And a couple weeks before that I ran the Afton Trail Run 50K - it was awesome!!!! It was 12,000 feet of climbing - up and down and up and down... It took me 6 hours and 10 minutes. But I LOVED it. Trail running is so different from road marathoning - there are a bunch of hippies who do it! Shirtless guys with long beards, and there is no "corralling" of athletes at the start - everybody just sort of shows up at the trail head and the race director says, "OK, everyone have a good race.... Go!" No national anthem, no balloons to run under, no chute of picture-taking family members.

It's different.

It just IS.

But I still have Twin Cities Marathon and the Des Moines Marathon this year -- they are part of my training plan for Ironman Cozumel.

But my A race for the year will be the Superior 50 mile Trail Run in September. It's FIVE points of contact in some places - two hands, two feet, and your butt -- as you scale car-sized boulders. It's crossing streams on fallen trees and clinging to brush so you don't slide off the mountain. From what I hear we should be happy to hold a steady 14-minute mile. How fun does that sound?!?!?! We will cover much of the course in the dark, so I need some nighttime trail runs to prepare. Last year 35 people finished it. There is also a 100 miler for those of you who didn't get enough!

Bedtime for me. If anybody still even reads this blog, thanks! You can more easily keep up with me on Facebook.....


Sunday, May 17, 2009

May 17, 2009

Gorgeous weekend here in Minneapolis. 

Yesterday it was way too cool and breezy to bike .... OK, "gusty" and 29 degree windchill, so we switched the bike and the run and that was a great choice. So Saturday, my running partner Guy and I drove over to Afton Ski Area to run 19.5 miles of trails. It was beautiful! Especially the single-track snowshoeing trails. Had to check for ticks when I got home, but small price to pay for running smack dab in the middle of nature. ;-) Now I know why Carrie always gets out on the trails - it's a completely separate sport from road running.
And while I find it much more difficult than road running, I am definitely getting better. Yesterday I felt 100% more confident than I did last week, so that is good.

I am also back in the pool - honestly! It's been almost three months since my last swim. But I went on Thursday for 33 minutes, and today for 40 minutes. I feel a little awkward, but it'll come back.

Today it was 60 degrees and clear with mild winds, so we rode 72 miles. We were joined by Julie and Cathy (who is between me and Jen L, below): 

....who both raced the Gear West Duathlon this morning... they did great!! Julie came in 6th place overall, and Cathy WON! She and Marlo were in a foot race to the finish, and Cathy just out-chipped her... by .001 seconds. Seriously! I'm so happy for both of you! Way to go. 

So AFTER their race, they joined us for about 25 miles of our ride. We were a pack of fourteen at the start, and 5 at the 72 mile mark (where I bailed.) Then Jen and Erik went ahead and did the last 28 miles for an even 100. Good job everybody!!

(Below are Julie, Jen and Erik)

Between playing with the kids, helping Ally sew a dress, running trails, swimming laps, biking, doing chores, going to church, having a nice dinner at the country club and sleeping, the weekend flew by. It always does.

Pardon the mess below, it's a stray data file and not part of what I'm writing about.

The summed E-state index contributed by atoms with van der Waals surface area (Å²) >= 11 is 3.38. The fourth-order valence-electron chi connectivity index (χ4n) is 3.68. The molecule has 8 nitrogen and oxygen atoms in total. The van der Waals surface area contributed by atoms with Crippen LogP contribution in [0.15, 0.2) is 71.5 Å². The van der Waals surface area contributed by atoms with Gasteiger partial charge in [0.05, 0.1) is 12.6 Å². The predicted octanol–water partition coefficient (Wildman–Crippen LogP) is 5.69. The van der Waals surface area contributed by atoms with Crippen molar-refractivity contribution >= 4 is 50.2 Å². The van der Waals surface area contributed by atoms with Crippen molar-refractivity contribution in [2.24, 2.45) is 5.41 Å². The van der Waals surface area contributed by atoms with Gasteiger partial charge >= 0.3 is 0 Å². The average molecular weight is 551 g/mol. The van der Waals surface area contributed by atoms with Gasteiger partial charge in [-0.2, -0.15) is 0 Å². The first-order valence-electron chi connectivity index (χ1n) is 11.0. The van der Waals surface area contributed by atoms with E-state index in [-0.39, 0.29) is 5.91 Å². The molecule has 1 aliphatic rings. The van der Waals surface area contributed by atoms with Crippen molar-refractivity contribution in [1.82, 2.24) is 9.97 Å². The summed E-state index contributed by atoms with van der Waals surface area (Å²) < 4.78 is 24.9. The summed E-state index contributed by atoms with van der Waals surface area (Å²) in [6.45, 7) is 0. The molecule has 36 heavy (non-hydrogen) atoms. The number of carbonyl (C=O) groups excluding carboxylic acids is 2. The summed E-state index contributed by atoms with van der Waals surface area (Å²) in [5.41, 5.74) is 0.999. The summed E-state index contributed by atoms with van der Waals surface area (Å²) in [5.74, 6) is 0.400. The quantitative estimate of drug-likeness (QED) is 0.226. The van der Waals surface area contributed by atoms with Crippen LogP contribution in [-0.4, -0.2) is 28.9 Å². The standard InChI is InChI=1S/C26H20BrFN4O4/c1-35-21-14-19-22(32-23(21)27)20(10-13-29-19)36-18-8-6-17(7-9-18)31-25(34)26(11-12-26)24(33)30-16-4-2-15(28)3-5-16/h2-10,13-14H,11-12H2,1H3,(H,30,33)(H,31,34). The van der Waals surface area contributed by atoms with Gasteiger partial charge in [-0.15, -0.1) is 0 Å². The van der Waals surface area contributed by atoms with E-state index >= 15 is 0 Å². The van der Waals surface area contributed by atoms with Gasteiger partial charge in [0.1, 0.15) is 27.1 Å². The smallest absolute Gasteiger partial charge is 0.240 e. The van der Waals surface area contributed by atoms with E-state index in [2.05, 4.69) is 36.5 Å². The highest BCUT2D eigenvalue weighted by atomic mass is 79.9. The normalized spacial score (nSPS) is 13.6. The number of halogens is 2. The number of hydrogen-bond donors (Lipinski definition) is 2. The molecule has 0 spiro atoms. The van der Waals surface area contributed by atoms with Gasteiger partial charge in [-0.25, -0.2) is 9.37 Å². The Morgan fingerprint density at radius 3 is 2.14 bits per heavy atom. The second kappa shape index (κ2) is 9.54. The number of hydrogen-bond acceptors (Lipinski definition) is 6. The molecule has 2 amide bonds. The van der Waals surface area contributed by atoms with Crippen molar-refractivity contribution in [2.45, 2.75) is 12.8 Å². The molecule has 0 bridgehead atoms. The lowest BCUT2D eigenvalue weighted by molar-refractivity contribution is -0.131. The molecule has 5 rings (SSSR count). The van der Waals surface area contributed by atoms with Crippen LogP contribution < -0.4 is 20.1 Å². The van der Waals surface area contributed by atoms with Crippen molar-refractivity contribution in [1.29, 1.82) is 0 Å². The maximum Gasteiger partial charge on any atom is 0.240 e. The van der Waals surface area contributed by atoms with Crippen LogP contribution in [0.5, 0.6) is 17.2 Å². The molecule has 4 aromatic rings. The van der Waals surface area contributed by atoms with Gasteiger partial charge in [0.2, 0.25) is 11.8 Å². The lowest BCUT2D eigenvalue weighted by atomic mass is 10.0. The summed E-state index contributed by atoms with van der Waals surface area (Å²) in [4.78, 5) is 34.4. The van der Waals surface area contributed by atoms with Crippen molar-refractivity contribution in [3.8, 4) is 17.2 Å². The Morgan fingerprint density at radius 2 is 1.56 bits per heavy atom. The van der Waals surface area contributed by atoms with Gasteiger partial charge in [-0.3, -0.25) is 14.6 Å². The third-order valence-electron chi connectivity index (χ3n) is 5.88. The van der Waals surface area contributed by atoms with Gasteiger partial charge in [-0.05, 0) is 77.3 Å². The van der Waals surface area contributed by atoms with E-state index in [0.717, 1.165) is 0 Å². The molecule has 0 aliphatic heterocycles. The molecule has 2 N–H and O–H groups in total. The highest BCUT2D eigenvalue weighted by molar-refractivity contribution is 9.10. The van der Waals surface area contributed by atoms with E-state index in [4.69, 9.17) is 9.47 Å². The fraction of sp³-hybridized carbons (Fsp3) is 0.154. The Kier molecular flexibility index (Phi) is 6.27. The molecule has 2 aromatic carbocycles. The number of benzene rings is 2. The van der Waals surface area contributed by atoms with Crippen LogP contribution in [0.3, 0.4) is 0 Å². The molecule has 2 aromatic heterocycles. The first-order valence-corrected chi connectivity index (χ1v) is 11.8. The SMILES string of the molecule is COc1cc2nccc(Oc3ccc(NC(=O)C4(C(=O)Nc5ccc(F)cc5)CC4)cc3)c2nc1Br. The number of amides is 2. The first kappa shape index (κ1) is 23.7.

Have a good one everybody.


Monday, May 11, 2009

Tonight's Run

Tonight I went for a trail run with my iPod. And no people -- very, very weird for me!

Bobby had a headache, so he bailed on me; jPod had a choir concert in which he had a solo, so he bailed. And of course Guy had to go with jPod because he's his DAD. But I actually enjoyed the solitude for a change. I'd loaded up a bunch of new songs and the time just flew by.

Much as I love marathoning, the rest of my run training will likely be on trails for the rest of the season because I am doing my first ultras this year - a 50K in July and a 50 miler in September... both on mountains, and both on trails. Anyway, trail running is NOTHING like road running. It's so much harder and so much slower! And any conditioning I thought I had on the roads does not translate to the trails. I went just over 8 miles and it took me about 1:22, for an average speed of 10:58.... and I though I was working hard!

But it is also prettier:

... and it smells nicer...

... and the creeks have little animals running around near them...

But it's just so technically foreign. Here are a few things I learned so far:

1). All your energy dissipates into the dirt or wood chips or grass, so you have to work harder for a push-off every step.

2). Going downhill is an exercise in lowering your center of gravity and using your big quad muscles to support you. If you allow your feet to take the impact... well, lets just say I didn't have to do that more than once or twice. (youch!!) You also have to LIFT your knees a little even though you are stepping LOWER. Hard to explain, but it softens your landing.

3). You trail shoes can't fit like your road shoes. All that roomy comfort I enjoy in my road shoes will leave me with blistery feet, I can tell that already.

4). Roomy shoes also means that you will actually step right out of your shoes on the uphills.

5). You can't take your eyes off the ground unless you're not afraid of tripping or jamming your toes ..... because you really don't know what's underneath all those leaves.

6). It's really pretty out there.

That's what I know so far. If I think of any other gems of trail running tips, I will pass them along!

Goodnight everybody. xoxoxo

Sunday, May 10, 2009

Fargo Marathon and Mother's Day

... was a busy day at work and I was feeling nervous ALL day. Like if-I-held-out-my-hand-it-was-shaking, kind of nervous. I'm not sure why: maybe because I had only slept about 3.5 hours that night because Bobby had a school project that he'd neglected until Thursday night and needed my help for, so I was helping him while actually trying to concentrate on what I needed to pack for Fargo, I had a bunch of reports to collect data for and submit before leaving work on Friday, and I had wanted to duck out early as possible so I wouldn't get caught in a bunch of Fishing Opener traffic, and I needed to meet IronGreg on the highway somewhere on the way out of town because IronLaura had forgotten her running shoes and we had races on Saturday, and my "tire air pressure" light was on in my Tahoe. Arghhh! So many balls in the air! But I did manage somehow to get it all finished and was on the road at 2:35 p.m.